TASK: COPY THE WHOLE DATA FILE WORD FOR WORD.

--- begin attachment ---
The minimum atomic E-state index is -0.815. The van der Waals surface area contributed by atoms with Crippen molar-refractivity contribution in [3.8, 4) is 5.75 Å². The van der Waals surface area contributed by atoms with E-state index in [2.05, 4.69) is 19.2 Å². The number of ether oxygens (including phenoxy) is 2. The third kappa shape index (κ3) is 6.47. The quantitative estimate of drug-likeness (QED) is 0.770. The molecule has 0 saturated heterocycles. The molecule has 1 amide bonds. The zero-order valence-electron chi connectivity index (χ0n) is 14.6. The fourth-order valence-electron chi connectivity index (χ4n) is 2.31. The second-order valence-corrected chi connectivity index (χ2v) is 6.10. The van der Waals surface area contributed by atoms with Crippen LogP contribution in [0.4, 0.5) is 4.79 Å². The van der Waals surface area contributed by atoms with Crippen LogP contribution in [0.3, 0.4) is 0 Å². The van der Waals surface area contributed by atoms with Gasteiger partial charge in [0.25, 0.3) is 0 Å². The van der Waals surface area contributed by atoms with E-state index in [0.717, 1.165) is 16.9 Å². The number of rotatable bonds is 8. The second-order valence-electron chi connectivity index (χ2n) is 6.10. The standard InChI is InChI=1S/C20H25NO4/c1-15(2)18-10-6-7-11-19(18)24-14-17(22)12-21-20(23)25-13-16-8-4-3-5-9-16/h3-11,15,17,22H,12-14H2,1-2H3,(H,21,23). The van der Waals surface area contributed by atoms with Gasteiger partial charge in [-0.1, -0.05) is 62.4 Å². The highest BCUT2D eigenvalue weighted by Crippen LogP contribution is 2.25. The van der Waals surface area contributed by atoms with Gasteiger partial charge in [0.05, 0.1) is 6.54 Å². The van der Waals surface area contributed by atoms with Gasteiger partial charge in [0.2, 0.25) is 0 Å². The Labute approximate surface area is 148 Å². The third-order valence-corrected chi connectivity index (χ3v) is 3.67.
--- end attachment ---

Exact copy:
The minimum atomic E-state index is -0.815. The van der Waals surface area contributed by atoms with Crippen molar-refractivity contribution in [3.8, 4) is 5.75 Å². The van der Waals surface area contributed by atoms with E-state index in [2.05, 4.69) is 19.2 Å². The number of ether oxygens (including phenoxy) is 2. The third kappa shape index (κ3) is 6.47. The quantitative estimate of drug-likeness (QED) is 0.770. The molecule has 0 saturated heterocycles. The molecule has 1 amide bonds. The zero-order valence-electron chi connectivity index (χ0n) is 14.6. The fourth-order valence-electron chi connectivity index (χ4n) is 2.31. The second-order valence-corrected chi connectivity index (χ2v) is 6.10. The van der Waals surface area contributed by atoms with Crippen LogP contribution in [0.4, 0.5) is 4.79 Å². The van der Waals surface area contributed by atoms with Crippen LogP contribution in [0.3, 0.4) is 0 Å². The van der Waals surface area contributed by atoms with Gasteiger partial charge in [0.25, 0.3) is 0 Å². The van der Waals surface area contributed by atoms with E-state index in [0.717, 1.165) is 16.9 Å². The number of rotatable bonds is 8. The second-order valence-electron chi connectivity index (χ2n) is 6.10. The standard InChI is InChI=1S/C20H25NO4/c1-15(2)18-10-6-7-11-19(18)24-14-17(22)12-21-20(23)25-13-16-8-4-3-5-9-16/h3-11,15,17,22H,12-14H2,1-2H3,(H,21,23). The van der Waals surface area contributed by atoms with Gasteiger partial charge in [-0.1, -0.05) is 62.4 Å². The highest BCUT2D eigenvalue weighted by Crippen LogP contribution is 2.25. The van der Waals surface area contributed by atoms with Gasteiger partial charge in [0.05, 0.1) is 6.54 Å². The van der Waals surface area contributed by atoms with Gasteiger partial charge in [0.2, 0.25) is 0 Å². The Labute approximate surface area is 148 Å². The third-order valence-corrected chi connectivity index (χ3v) is 3.67.